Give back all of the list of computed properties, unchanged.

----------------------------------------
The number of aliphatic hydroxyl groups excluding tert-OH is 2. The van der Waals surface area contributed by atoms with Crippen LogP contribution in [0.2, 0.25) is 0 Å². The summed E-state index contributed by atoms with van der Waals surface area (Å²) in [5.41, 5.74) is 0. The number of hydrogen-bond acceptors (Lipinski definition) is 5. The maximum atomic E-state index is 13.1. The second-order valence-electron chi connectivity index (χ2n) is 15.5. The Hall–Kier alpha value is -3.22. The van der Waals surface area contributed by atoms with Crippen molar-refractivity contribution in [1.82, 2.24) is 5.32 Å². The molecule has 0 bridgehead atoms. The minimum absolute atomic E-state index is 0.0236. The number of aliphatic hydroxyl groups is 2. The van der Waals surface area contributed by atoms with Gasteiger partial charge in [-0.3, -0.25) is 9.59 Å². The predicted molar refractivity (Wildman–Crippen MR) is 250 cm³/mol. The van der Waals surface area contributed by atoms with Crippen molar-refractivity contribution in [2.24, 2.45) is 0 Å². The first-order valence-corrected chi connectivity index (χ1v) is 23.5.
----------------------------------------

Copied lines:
The number of aliphatic hydroxyl groups excluding tert-OH is 2. The van der Waals surface area contributed by atoms with Crippen LogP contribution in [0.2, 0.25) is 0 Å². The summed E-state index contributed by atoms with van der Waals surface area (Å²) in [5.41, 5.74) is 0. The number of hydrogen-bond acceptors (Lipinski definition) is 5. The maximum atomic E-state index is 13.1. The second-order valence-electron chi connectivity index (χ2n) is 15.5. The Hall–Kier alpha value is -3.22. The van der Waals surface area contributed by atoms with Crippen molar-refractivity contribution in [1.82, 2.24) is 5.32 Å². The molecule has 0 bridgehead atoms. The minimum absolute atomic E-state index is 0.0236. The number of aliphatic hydroxyl groups is 2. The van der Waals surface area contributed by atoms with Gasteiger partial charge in [-0.3, -0.25) is 9.59 Å². The predicted molar refractivity (Wildman–Crippen MR) is 250 cm³/mol. The van der Waals surface area contributed by atoms with Crippen molar-refractivity contribution in [2.24, 2.45) is 0 Å². The first-order valence-corrected chi connectivity index (χ1v) is 23.5.